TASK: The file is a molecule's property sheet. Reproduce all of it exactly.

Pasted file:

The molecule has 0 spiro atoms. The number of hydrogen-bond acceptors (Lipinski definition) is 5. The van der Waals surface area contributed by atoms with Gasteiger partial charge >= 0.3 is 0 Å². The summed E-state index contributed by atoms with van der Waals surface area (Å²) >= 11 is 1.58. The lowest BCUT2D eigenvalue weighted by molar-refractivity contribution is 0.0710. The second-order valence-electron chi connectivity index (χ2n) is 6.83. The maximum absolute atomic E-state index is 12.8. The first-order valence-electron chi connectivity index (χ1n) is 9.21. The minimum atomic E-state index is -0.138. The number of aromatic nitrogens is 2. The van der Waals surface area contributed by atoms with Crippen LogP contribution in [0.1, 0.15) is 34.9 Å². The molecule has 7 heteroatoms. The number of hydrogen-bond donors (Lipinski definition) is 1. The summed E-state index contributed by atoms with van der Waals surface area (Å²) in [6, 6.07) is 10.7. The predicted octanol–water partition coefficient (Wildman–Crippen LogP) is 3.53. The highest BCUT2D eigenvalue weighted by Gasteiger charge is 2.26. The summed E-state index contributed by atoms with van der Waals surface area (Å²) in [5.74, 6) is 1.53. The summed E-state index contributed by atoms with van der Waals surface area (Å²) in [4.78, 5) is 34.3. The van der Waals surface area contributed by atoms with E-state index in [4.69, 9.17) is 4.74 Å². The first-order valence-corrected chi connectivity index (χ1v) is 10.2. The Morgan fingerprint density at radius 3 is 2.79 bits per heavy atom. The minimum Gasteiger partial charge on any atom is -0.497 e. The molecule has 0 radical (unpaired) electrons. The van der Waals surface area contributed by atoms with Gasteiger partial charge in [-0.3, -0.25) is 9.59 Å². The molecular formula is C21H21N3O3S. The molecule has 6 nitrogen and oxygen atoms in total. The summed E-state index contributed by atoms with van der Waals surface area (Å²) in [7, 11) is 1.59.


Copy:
The molecule has 0 spiro atoms. The number of hydrogen-bond acceptors (Lipinski definition) is 5. The van der Waals surface area contributed by atoms with Gasteiger partial charge >= 0.3 is 0 Å². The summed E-state index contributed by atoms with van der Waals surface area (Å²) >= 11 is 1.58. The lowest BCUT2D eigenvalue weighted by molar-refractivity contribution is 0.0710. The second-order valence-electron chi connectivity index (χ2n) is 6.83. The maximum absolute atomic E-state index is 12.8. The first-order valence-electron chi connectivity index (χ1n) is 9.21. The minimum atomic E-state index is -0.138. The number of aromatic nitrogens is 2. The van der Waals surface area contributed by atoms with Crippen LogP contribution in [0.1, 0.15) is 34.9 Å². The molecule has 7 heteroatoms. The number of hydrogen-bond donors (Lipinski definition) is 1. The summed E-state index contributed by atoms with van der Waals surface area (Å²) in [6, 6.07) is 10.7. The predicted octanol–water partition coefficient (Wildman–Crippen LogP) is 3.53. The highest BCUT2D eigenvalue weighted by Gasteiger charge is 2.26. The summed E-state index contributed by atoms with van der Waals surface area (Å²) in [5.74, 6) is 1.53. The summed E-state index contributed by atoms with van der Waals surface area (Å²) in [4.78, 5) is 34.3. The van der Waals surface area contributed by atoms with E-state index in [4.69, 9.17) is 4.74 Å². The first-order valence-corrected chi connectivity index (χ1v) is 10.2. The Morgan fingerprint density at radius 3 is 2.79 bits per heavy atom. The minimum Gasteiger partial charge on any atom is -0.497 e. The molecule has 0 radical (unpaired) electrons. The van der Waals surface area contributed by atoms with Gasteiger partial charge in [-0.3, -0.25) is 9.59 Å². The molecular formula is C21H21N3O3S. The molecule has 6 nitrogen and oxygen atoms in total. The summed E-state index contributed by atoms with van der Waals surface area (Å²) in [7, 11) is 1.59.